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If you are looking at higher quality microphones for creating more professional voice-overs or vocals you will most likely want to break away from using USB microphones which plug directly into your computer otherwise you will be faced with quite a limited choice.

 

If you get a decent USB audio interface you will be able to connect virtually any phono or XLR microphone into your computer and open up the range of microphones you can use. And remember with USB microphones you tend to pay quite a bit extra for the USB electronics they contain.

 

Yamaha Audiogram6The Yamaha Audiogram6 is a really useful and affordable USB audio interface and like its name suggests it can provide you with up to 6 audio inputs into your computer via its USB connection. It is extremely versatile, being able to accept 2 XLR microphones (3 pin) even if they need phantom power (phantom powered microphones need a power source which is provided through the microphone’s XLR cable).

 

In addition you can even plug in an instrument like an electric guitar as it has a button you can press to adjust sensitivity.

 

It provides an array of controls including compression for the main 2 inputs, plus gain and volume controls for all individual inputs and the master output. In addition it also allows you to adjust the DAW level too. This all allows you to mix the different inputs as well as monitoring the output on headphones or you can play it through the line out to your music system if you really want to annoy the neighbours.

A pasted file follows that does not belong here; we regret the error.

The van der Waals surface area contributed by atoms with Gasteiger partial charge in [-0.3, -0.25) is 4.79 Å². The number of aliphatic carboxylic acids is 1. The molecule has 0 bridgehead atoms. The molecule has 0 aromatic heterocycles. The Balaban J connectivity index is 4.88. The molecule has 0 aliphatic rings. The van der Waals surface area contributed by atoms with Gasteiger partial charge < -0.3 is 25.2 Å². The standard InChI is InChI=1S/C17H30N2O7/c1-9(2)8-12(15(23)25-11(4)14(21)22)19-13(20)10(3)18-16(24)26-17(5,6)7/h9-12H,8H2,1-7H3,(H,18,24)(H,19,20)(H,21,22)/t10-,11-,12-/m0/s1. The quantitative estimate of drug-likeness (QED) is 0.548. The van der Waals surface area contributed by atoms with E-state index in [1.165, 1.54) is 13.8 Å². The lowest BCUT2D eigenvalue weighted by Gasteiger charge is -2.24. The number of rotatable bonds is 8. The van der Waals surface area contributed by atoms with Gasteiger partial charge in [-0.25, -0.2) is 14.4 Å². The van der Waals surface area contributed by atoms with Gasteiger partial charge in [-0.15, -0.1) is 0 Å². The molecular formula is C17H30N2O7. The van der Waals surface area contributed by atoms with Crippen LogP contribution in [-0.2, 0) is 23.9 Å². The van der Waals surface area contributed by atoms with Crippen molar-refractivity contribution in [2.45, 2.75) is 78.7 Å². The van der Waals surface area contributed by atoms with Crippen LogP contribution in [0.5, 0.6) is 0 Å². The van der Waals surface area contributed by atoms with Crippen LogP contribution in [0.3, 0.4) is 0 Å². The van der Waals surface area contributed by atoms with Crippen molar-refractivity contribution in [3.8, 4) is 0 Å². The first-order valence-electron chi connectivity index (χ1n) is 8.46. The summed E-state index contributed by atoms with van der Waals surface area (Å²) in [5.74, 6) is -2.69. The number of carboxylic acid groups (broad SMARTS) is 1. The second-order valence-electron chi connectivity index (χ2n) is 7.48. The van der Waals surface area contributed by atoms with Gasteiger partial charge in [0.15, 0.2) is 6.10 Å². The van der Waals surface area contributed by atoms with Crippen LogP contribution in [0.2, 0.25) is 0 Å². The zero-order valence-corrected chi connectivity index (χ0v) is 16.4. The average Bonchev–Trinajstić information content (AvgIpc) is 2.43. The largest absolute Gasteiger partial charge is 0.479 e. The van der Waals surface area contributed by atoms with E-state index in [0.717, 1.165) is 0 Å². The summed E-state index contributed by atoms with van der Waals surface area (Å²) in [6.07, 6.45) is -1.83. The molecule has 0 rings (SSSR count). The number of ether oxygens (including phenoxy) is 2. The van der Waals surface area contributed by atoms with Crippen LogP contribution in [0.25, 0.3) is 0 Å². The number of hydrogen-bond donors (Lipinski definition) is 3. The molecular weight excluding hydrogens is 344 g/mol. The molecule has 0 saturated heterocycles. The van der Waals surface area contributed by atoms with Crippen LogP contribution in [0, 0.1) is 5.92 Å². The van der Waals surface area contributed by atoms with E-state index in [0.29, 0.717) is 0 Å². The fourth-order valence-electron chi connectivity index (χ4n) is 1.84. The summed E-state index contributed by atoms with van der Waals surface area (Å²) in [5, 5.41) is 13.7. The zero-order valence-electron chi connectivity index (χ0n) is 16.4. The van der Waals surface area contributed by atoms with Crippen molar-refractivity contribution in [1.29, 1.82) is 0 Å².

Yamaha Audiogram6 rear viewBeing USB powered it doesn’t need a transformer or power cable with plug... so it is really convenient if there are no spare power sockets around.

 

I have experimented with it for quite a while now and it provides nice clear sound without any sign of the electronic hum sometimes associated with USB input devices. Yamaha also bundle it with the well respected Steinberg Cubase AI5 DAW recording software which they advise is equally at home with music production and voice-over work.

 

Yamaha Audiogram6 controlsBecause the Audiogram6 controls are analogue and can be easily seen on the top of the device, very quick adjustments can be made to get the settings just right and it is very intuitive in use (you don’t really need to refer to the instructions apart from setting up and using the recording software).

 

Yamaha advise users to download the latest drivers from their site as they have reduced latency when monitoring your recordings through your DAW software. I have used it with other recording software too and it works fine.

 

Yamaha have a slightly cheaper product called the Audiogram3, but for the added versatility and compression adjustment, I prefer the Audiogram6, as I’m sure I’ll need more flexibility as time goes on.

 

So if you are looking for something that is well made, versatile and will allow you the flexibility to experiment with all sorts of different microphone and other audio inputs have a look at the Yamaha Audiogram6.

Yamaha Audiogram6 USB audio interface review

(Scroll down to see video)

Yamaha Audiogram6 typically retails for around £130 including VAT

 

The Audiogram6 is available from numerous suppliers. To find out more from the manufacturer go to the Yamaha website using this link

 

The above price was correct as at 5th December 2011 (please check price before purchasing).

 

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